If we were to read this passage in isolation from the other Gospels, the term
“evening” would appear to be nothing more than an incidental fact. It was
evening when the sick were brought to Jesus. Simple as that.
But when we look at the parallel passage in Mark 1:21-32, we receive an
interesting little tidbit that sheds light on why they came in the evening.
When Jesus entered Capernaum, it was the Sabbath. Now given the influence of
the Pharisaical view of the Sabbath (certain load limits and what not), it only
makes sense that the people would wait until evening, as that was when the
Sabbath stipulations were lifted.
“Oh, interesting,” you say. “Um, what’s the point?”
Allow me to introduce to you the concept of undesigned coincidences; a
concept that Professor Tim McGrew unpacks in a deliciously interesting way. The
basic thrust of this approach is to demonstrate that the NT Gospels are in fact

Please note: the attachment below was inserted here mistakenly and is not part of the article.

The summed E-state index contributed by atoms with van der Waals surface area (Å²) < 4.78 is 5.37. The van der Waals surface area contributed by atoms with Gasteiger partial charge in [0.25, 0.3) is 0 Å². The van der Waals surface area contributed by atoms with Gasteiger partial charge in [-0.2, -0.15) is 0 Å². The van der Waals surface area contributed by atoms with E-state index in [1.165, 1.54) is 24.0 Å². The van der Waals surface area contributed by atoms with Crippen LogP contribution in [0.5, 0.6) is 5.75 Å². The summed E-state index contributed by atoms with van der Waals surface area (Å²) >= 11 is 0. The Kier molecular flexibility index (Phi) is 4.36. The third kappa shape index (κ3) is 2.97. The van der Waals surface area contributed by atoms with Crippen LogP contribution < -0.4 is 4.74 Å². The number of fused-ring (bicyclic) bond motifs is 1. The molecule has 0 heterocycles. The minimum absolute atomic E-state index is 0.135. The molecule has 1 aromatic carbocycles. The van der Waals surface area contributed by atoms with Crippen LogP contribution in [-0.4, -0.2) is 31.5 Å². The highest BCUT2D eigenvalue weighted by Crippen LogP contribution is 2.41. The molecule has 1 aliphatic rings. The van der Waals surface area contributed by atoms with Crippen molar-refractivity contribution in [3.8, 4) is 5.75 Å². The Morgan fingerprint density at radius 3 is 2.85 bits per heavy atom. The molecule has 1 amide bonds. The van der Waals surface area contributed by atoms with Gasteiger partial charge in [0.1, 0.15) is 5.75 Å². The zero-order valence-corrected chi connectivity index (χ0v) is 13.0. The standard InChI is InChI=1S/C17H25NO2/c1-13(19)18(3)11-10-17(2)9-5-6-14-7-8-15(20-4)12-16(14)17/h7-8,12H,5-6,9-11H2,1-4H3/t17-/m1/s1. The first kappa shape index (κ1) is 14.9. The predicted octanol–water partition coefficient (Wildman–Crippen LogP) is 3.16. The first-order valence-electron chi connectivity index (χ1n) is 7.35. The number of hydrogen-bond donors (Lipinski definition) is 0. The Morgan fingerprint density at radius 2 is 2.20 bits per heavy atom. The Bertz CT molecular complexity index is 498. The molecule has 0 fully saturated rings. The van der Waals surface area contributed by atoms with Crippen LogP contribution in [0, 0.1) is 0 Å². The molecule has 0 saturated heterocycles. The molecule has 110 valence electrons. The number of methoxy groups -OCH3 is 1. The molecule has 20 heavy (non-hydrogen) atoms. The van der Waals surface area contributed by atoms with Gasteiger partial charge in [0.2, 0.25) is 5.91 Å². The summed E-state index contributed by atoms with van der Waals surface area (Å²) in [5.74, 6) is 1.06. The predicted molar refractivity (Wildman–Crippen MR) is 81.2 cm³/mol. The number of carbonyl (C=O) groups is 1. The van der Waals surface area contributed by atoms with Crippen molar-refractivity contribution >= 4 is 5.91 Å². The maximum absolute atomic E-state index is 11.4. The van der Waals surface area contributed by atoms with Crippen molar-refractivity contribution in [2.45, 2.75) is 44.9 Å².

eye witness accounts. This is done by showing how the Gospel writers
incidentally touch upon a particular subject in a manner that would be very
unlikely if they were simply copying another’s work. In the example cited
above, Mark indirectly supplies a fact that elucidates Matthew’s account.
Now when these examples are multiplied at length, and when they crisscross in
all directions, it points heavily towards the Gospels as being both historical
and eye witness accounts.
To feel the force of this argument, listen to the interview. It’s very
interesting. I thoroughly enjoyed it.
Must Listen Factor: Moderate for most. High for those with
an apologetic bent.
Difficulty: It’s fairly straight forward. I trust most will
be able to follow the rationale.
Length: 51 minutes
To Download: Click Picture. It takes you to the download
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